Here I explain how this site was put together with some information on the usefulness of CSS. And, making things look simple, as usual, is very difficult. Just try to, in a cross-browser friendly way, get pictures to show up with no border and no extra pixels surrounding them.
- one (1) style definition applies to many documents
This is real handy and represents features commonly found in wysiwyg texteditors since MacWord, Interleave and Framemaker. It helps you to create a consistent layout throughout a site's set of documents. Changes made to a particular "element" of the layout are automatically applied to all instances.
- declaring dynamic behavior, as in visual feedback while hovering links
This is nice. I do not need to program dynamics, I can just declare them. Unfortunately different browsers do not agree too much on the effects of such declarations. For instance try and see what happens if you use a surrogate class like span:hover. Place your cursor over this text, do you see the background and foreground colors change? In Mozilla and Netscape they do, but not in MS Internet Explorer (version 6 on XP). And I built sites that also needed to work on the Mac. Then things get worse. If you'd have something working on IE for XP there is of course no guarantee that it would also work on IE for the Mac.
- fluid behavior, in rearranging and scaling objects upon re-sizing the browser
A new religion is emerging: "thou shall not use the HTML TABLE element for the purpose of layouting". Well, I tried. I tried hard to get my desired layout using DIV elements in combination with the FLOAT attribute. I could not get to solutions that on different browsers on different platforms resulted in more or less similar layouts.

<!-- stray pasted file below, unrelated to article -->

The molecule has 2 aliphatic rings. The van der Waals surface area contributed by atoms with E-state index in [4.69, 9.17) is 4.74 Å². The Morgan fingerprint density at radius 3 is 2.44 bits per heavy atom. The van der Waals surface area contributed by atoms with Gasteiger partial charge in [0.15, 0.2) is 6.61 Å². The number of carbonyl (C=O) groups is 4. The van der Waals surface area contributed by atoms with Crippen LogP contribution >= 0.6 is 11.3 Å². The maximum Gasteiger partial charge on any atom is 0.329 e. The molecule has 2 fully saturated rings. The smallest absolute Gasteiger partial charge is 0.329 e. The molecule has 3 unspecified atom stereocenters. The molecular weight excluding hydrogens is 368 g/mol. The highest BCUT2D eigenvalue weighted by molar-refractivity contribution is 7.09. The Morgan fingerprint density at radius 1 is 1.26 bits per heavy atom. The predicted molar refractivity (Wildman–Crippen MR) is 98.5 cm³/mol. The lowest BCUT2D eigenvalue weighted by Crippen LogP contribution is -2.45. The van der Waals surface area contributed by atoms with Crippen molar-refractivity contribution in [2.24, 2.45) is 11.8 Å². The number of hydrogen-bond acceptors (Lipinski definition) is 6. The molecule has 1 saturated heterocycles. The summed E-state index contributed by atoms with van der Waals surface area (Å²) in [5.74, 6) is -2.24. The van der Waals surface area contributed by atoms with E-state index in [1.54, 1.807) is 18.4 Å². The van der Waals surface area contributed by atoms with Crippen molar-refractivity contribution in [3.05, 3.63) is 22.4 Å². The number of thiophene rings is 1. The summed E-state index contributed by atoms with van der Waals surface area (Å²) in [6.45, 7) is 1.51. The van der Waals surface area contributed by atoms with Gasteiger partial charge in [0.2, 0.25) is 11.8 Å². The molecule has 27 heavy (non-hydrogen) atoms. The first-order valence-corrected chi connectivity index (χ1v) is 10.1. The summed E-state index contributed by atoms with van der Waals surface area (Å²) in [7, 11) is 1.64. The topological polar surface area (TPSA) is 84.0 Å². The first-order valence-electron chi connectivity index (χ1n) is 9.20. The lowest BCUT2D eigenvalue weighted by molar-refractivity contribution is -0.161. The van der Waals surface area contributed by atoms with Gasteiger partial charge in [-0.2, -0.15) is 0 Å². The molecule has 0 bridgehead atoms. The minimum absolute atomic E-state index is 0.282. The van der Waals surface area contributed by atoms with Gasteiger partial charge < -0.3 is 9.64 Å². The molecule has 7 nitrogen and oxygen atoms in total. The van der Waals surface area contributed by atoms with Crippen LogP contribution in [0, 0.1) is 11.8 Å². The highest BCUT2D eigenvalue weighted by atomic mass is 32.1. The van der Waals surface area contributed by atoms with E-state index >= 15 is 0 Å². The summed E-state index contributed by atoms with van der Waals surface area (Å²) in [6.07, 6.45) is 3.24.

It is nice that browsers volunteer to re-arrange my elements when users change the size of the window. Very nice would be if the browser would tell me that it re-arranged my elements, and would tell what their -new- location is. Ancient GUI packages managed to handle such stuff. Why can "modern" tools not do this?
The graphic designers that I sometimes work with ofcourse hate fluid behavior. They want the layout to always look exactly the way they designed it.
- frames and iframes
W3C is going to drop the iframe element, hence expert-advice is to not apply it anymore. You are also advised to not apply the frame element. The reason is that browsers get confused about the history. (Your users get in trouble when clicking the browser native back-button.) Who can now tell me how to build a site from data and menu's such that I do not need to re-program the menu within every data-page?
Very nice. This site I built with those techniques. Unfortunately the search-engines cannot deal with it.
Even nicer. Get a true separation between data and representation and have the latter handled by the browser. Unfortunately no cross-browser and browser-platform compatibility.
- HTML and PHP
After finding a suitable, hence free, development environment I became more and more enthousiastic. PHP is an easy to pick-up language. It allows to make decent Object Oriented solutions. And... you can now, because this is serverside software, stop using frames or iframes.
Keep your HTML pages displayed while, under the surface, exchanging data with the server. But now we still have XML to deal with on the client side. Not as easy as you'd like, parsing that XML and doing something useful with it.
Using AJAX and JSON: be careful to maintain a stateless AND non-blocking interface in order to achieve resilient applications. Why PHP? Well you do need something on the serverside that will respond to the 'under the surface requests'.
Now we have arrived at the present time. With this stuff in my toolbox I think I can build about anything you'd like. It is just a matter of time.
Theo van Eijndhoven, 2007